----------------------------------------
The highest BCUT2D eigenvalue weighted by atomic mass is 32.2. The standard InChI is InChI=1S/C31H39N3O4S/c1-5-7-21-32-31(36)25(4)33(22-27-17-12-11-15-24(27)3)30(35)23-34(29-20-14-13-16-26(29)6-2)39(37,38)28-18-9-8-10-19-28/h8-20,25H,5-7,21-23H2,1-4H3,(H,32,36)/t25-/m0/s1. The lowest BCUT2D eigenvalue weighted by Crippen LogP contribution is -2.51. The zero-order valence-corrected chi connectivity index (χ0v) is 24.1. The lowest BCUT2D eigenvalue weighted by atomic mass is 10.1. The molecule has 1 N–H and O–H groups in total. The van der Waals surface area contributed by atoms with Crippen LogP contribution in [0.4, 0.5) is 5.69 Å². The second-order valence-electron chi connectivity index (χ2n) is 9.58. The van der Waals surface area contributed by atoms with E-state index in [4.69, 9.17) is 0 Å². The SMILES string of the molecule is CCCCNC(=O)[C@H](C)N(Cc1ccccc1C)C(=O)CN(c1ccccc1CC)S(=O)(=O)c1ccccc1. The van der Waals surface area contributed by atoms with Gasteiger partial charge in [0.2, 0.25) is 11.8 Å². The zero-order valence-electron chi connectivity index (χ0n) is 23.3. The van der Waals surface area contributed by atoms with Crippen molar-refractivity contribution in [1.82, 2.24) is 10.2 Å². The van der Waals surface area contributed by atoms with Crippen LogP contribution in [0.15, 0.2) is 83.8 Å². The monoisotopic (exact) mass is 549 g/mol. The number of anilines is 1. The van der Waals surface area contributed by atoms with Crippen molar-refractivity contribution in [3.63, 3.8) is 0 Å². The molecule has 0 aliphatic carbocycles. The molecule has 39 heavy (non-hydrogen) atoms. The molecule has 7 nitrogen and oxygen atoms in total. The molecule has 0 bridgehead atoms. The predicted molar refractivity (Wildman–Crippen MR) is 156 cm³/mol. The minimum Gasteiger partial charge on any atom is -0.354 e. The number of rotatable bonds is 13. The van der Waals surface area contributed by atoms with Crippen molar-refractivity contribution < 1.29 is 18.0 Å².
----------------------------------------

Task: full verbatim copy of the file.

The highest BCUT2D eigenvalue weighted by atomic mass is 32.2. The standard InChI is InChI=1S/C31H39N3O4S/c1-5-7-21-32-31(36)25(4)33(22-27-17-12-11-15-24(27)3)30(35)23-34(29-20-14-13-16-26(29)6-2)39(37,38)28-18-9-8-10-19-28/h8-20,25H,5-7,21-23H2,1-4H3,(H,32,36)/t25-/m0/s1. The lowest BCUT2D eigenvalue weighted by Crippen LogP contribution is -2.51. The zero-order valence-corrected chi connectivity index (χ0v) is 24.1. The lowest BCUT2D eigenvalue weighted by atomic mass is 10.1. The molecule has 1 N–H and O–H groups in total. The van der Waals surface area contributed by atoms with Crippen LogP contribution in [0.4, 0.5) is 5.69 Å². The second-order valence-electron chi connectivity index (χ2n) is 9.58. The van der Waals surface area contributed by atoms with E-state index in [4.69, 9.17) is 0 Å². The SMILES string of the molecule is CCCCNC(=O)[C@H](C)N(Cc1ccccc1C)C(=O)CN(c1ccccc1CC)S(=O)(=O)c1ccccc1. The van der Waals surface area contributed by atoms with Gasteiger partial charge in [0.2, 0.25) is 11.8 Å². The zero-order valence-electron chi connectivity index (χ0n) is 23.3. The van der Waals surface area contributed by atoms with Crippen molar-refractivity contribution in [1.82, 2.24) is 10.2 Å². The van der Waals surface area contributed by atoms with Crippen LogP contribution in [0.15, 0.2) is 83.8 Å². The monoisotopic (exact) mass is 549 g/mol. The number of anilines is 1. The van der Waals surface area contributed by atoms with Crippen molar-refractivity contribution in [3.63, 3.8) is 0 Å². The molecule has 0 aliphatic carbocycles. The molecule has 39 heavy (non-hydrogen) atoms. The molecule has 7 nitrogen and oxygen atoms in total. The molecule has 0 bridgehead atoms. The predicted molar refractivity (Wildman–Crippen MR) is 156 cm³/mol. The minimum Gasteiger partial charge on any atom is -0.354 e. The number of rotatable bonds is 13. The van der Waals surface area contributed by atoms with Crippen molar-refractivity contribution < 1.29 is 18.0 Å².